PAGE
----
It is further contended that none of the provisions of paragraphs 6.1 or 6.2 of the Policy, which lists factors which may be evidence that the Domain Name is not an Unfair Registration do not apply.

b. Respondent

The Respondent has not filed a Response.

6. Discussion and findings

The Complainant is required to prove on the balance of probabilities that:

(i) the Complainant has Rights in respect of a name or mark which is identical or similar to the Domain Name; and

(ii) the Domain Name, in the hands of the Respondent, is an Unfair Registration.

The Rights

The Expert is satisfied on the balance of probabilities that the Complainant had rights in a mark which is similar to the Domain Name and that such rights arise from both the common law trade marks and the registered trade marks owned by the Complainant. The home page of www.seek.co.nz has the word “SEEK” prominently displayed in more than one position. The evidence is that these marks have been in existence for several years and well before the registration of the Domain Name. The evidence discloses that the Complainant has spent a considerable sum of money developing the Complainant’s business and that it is one of the leading employment websites in New Zealand. (Its claim is that it is the number 1 such employment website.) The Expert is satisfied on the evidence that the rights are established in respect of seek.co.nz and SEEK.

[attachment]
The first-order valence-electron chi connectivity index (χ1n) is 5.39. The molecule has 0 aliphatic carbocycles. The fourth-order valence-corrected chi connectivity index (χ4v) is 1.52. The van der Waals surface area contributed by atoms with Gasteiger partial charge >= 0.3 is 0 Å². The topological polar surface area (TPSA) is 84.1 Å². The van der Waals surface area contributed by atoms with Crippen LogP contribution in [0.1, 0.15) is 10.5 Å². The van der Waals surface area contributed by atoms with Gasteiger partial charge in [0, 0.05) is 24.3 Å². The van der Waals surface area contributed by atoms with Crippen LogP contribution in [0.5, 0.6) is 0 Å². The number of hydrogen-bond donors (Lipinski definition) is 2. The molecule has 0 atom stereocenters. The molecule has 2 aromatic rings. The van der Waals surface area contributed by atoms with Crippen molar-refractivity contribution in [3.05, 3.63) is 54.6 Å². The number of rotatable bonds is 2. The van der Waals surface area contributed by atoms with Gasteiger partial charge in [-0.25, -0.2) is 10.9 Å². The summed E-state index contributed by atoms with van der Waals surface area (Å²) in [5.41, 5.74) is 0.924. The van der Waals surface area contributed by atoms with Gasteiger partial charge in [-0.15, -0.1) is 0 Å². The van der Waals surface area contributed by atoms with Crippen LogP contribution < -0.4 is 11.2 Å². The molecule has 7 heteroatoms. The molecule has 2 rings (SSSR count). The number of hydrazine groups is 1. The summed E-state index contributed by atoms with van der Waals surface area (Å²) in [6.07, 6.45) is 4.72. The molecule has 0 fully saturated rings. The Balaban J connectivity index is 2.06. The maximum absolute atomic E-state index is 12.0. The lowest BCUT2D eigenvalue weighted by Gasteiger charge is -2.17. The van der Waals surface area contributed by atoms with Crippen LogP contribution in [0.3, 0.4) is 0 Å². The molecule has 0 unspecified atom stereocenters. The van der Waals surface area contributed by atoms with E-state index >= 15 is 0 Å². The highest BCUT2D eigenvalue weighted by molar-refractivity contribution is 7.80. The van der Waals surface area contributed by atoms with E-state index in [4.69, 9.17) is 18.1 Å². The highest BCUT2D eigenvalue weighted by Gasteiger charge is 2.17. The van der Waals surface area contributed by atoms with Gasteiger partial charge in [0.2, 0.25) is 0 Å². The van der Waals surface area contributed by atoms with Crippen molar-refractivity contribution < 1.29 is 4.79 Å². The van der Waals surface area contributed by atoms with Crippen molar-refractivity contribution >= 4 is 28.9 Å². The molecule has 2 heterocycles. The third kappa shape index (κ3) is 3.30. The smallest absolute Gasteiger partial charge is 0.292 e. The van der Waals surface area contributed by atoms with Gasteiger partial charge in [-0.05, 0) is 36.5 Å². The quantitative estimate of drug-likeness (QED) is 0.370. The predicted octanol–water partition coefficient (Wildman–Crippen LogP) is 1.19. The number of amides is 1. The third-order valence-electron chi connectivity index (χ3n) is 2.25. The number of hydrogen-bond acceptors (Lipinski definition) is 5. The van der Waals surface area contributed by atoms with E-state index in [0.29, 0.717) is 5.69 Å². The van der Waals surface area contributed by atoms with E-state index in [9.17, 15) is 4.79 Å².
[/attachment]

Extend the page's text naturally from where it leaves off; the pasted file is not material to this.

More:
It is noted that on the Respondent’s website there are several references to the Complainant’s domain name on the Sponsored Links. The following two examples illustrate this point:

NZ Jobs- #1 Site SEEK has over 15,000 new jobs Get jobs emailed daily http://www.seek.co.nz

Interest:

Job-SEEK Thousands of jobs, millions of opportunities. Begin here!

http://www.seek.co.nz

Interest:

Unfair Registration

These sponsored links are evidence not only of the Respondent’s knowledge of the use by the Complainant of its domain name but also of the volume of advertisements which appear on the Complainant’s website.

The Expert is also of the view that the Complainant has established to the necessary standard that the registration of the Domain Name was an Unfair Registration in accordance with paragraph 5.1 of the Policy. It is not necessary to consider the Complainant’s allegations under the provision of subparagraphs 5.1.1(c) and 5.1.4. In the Expert’s view the registration was clearly an Unfair Registration under both paragraphs 5.1.2 and 5.1.3 of the Policy which read:

“5.1.2 Circumstances demonstrating that the Respondent is using the Domain Name in a way which is likely to confuse, mislead or deceive people or businesses into believing that the Domain Name is registered to, operated or authorised by, or otherwise connected with the Complaint;

5.1.3 The Complainant can demonstrate that the Respondent is engaged in a pattern of registrations where the Respondent is the registrant of domain names (under .nz or otherwise) which correspond to well known names or trade marks in which the Respondent has no apparent rights, and the Domain Name is part of that pattern;”